Land and Labor Acknowledgement
Denver Food Rescue takes this moment to honor and acknowledge that we live and work on the ancestral homelands and traditional territories of the Cheyenne, Arapahoe, and Mountain Ute Nations, the original stewards of this land. We also honor the many other tribes that thrived in this area through trade, hunting, gathering, and healing, including the Native Nations of The Lakota, Ute, Kiowa, Comanche, Apache, Shoshone, and the Pueblo.
As an organization, we recognize Indigenous peoples as the original steward of the land, water, plants, and animals who called this place home. We reaffirm these nations’ ties to their traditional homelands so that the words, deeds, and impacts of Denver Food Rescue ensure their legacy is renewed and remembered.
We also acknowledge the painful history of genocide and forced removal from this territory. We respect the many diverse peoples connected to this land on which we gather to work together. May our work honor these communities, centering their expertise and knowledge to inform and guide our food justice and sovereignty advocacy choices.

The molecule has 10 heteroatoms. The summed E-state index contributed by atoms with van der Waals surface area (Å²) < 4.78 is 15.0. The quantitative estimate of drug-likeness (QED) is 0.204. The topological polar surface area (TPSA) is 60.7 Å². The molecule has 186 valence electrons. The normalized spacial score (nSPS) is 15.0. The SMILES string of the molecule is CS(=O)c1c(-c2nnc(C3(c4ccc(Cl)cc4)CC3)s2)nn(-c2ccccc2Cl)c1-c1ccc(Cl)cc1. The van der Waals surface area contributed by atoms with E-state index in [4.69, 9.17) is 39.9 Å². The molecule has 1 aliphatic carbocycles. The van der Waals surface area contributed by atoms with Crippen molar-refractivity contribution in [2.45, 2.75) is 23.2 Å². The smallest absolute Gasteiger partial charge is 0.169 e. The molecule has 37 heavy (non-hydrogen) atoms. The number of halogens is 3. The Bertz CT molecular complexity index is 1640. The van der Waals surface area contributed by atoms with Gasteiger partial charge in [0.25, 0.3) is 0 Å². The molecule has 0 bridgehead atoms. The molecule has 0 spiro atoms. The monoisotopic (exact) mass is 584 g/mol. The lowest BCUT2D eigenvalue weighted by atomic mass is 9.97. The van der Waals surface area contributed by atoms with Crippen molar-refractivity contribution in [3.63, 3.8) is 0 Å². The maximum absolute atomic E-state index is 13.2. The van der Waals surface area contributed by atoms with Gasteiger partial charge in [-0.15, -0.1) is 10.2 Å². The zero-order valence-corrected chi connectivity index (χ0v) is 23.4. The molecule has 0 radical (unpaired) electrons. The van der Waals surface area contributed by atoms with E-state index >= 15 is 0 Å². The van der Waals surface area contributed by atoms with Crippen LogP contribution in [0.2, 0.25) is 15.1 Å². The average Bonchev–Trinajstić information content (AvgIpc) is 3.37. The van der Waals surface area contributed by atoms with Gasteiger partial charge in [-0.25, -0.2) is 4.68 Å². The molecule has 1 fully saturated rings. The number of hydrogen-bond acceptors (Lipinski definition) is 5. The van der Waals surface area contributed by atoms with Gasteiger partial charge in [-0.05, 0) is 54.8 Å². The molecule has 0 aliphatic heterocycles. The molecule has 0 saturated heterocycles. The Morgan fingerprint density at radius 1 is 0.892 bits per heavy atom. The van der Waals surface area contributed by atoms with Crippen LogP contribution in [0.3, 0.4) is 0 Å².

Furthermore, we respectfully acknowledge the enslaved and indentured people, primarily of African descent, whose labor was exploited to build this country with little to no recognition. Today, we are indebted to their labor and the labor of many black and brown bodies that continue to work in the shadows for our collective benefit. We are incredibly grateful to the hands that labor today brings our communities nourishment through food.
We also want to recognize the families, neighbors, tribes, and communities displaced from the land we now call home by settlers, gentrification, and environmental injustice. Our organization is mindful of our impacts so that none of our communities are displaced or silenced in the pursuit of our mission.